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In Somalia, AFSC works with youth, in close partnership with civil society organizations, to develop innovative and creative ideas for building lasting peace while ensuring inclusion of all people regardless of clan or ideology. In particular, youth who are vulnerable, have a disability, or are from a minority clan are encouraged to participate. Local authorities, business leaders and traditional leaders play an essential role in the sustainability of these efforts.

As a result of the AFSC program in Somalia, young Somalis are active in nonviolence and innovative community-based initiatives, are supporting their families through income generating activities, and are educating their communities on peaceful coexistance.

Somalia has been in conflict since the 1980s and has not had a stable government since. The conflict has been over the control of resources and where clan identity has been manipulated for both social, economic, and political gain of interest groups within Somalia. The lack of socioeconomic institutions in Somalia has led to emergence of communities backing the two major clans – the Hawiye and the Darod. Other clans have rallied behind these two clans for state power and control.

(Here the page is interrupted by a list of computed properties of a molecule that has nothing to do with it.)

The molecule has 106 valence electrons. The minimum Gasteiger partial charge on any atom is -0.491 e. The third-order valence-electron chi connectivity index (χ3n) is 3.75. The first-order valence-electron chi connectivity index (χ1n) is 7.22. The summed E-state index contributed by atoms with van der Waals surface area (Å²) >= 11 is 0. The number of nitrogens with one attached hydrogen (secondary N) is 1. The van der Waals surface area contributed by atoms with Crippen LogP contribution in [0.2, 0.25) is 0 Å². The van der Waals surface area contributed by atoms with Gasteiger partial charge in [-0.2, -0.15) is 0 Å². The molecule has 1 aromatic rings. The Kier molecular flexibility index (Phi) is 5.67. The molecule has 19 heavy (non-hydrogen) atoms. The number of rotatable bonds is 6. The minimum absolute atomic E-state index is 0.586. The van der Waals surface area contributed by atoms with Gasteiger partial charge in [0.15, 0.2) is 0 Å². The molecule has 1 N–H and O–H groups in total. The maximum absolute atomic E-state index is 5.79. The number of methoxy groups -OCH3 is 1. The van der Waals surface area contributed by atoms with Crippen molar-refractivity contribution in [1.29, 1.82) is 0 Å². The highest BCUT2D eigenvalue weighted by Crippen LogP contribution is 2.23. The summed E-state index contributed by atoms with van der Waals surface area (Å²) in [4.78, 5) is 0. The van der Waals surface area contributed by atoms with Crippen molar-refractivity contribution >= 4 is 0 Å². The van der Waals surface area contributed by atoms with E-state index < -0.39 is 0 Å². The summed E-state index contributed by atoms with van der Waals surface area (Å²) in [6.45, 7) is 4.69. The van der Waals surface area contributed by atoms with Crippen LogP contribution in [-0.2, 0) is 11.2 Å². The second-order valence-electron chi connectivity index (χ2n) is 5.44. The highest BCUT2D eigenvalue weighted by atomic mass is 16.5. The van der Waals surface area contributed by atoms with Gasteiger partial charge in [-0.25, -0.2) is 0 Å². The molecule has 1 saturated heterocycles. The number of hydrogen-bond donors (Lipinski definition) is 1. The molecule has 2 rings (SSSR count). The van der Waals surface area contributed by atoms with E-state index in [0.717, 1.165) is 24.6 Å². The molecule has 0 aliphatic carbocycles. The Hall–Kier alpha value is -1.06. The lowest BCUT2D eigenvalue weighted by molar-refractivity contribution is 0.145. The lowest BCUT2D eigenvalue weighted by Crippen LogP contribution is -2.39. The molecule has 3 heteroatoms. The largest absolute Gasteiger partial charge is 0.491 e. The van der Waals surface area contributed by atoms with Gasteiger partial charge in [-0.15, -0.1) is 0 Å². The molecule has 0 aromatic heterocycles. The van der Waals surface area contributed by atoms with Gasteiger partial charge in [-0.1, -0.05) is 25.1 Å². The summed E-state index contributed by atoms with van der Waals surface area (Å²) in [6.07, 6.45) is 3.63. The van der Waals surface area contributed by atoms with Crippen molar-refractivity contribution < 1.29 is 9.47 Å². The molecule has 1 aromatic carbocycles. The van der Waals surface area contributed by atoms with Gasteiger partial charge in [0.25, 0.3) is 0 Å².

The federal government alone cannot stabilize the situation. There is need for nationwide processes of negotiations, with traditional authorities and clan leaders, while providing options for achieving lasting peace that could lead to improved state of governance, if the process is led locally.

Over the past two decades, the nature of the Somali crisis and the international context within which it is occurring has changed constantly. It has mutated from a civil war in the 1980s, through state collapse, clan factionalism, and warlordism in the 1990s, to a globalized ideological conflict in the first decade of the new millennium.

Due to the ongoing conflict in Somalia, engaging young people can be a positive way to prevent them from recruitment by armed groups. AFSC recognizes that while the fragile and transitional situation in Somalia presents significant challenges and risks, it also holds high potential for achieving positive results. AFSC engages women and youth who have undergone vocational skills training to induct the new participants into peace work in the community and help new participants join existing youth forums formed by former graduates and engage in peacebuilding and reconciliation work in their communities.

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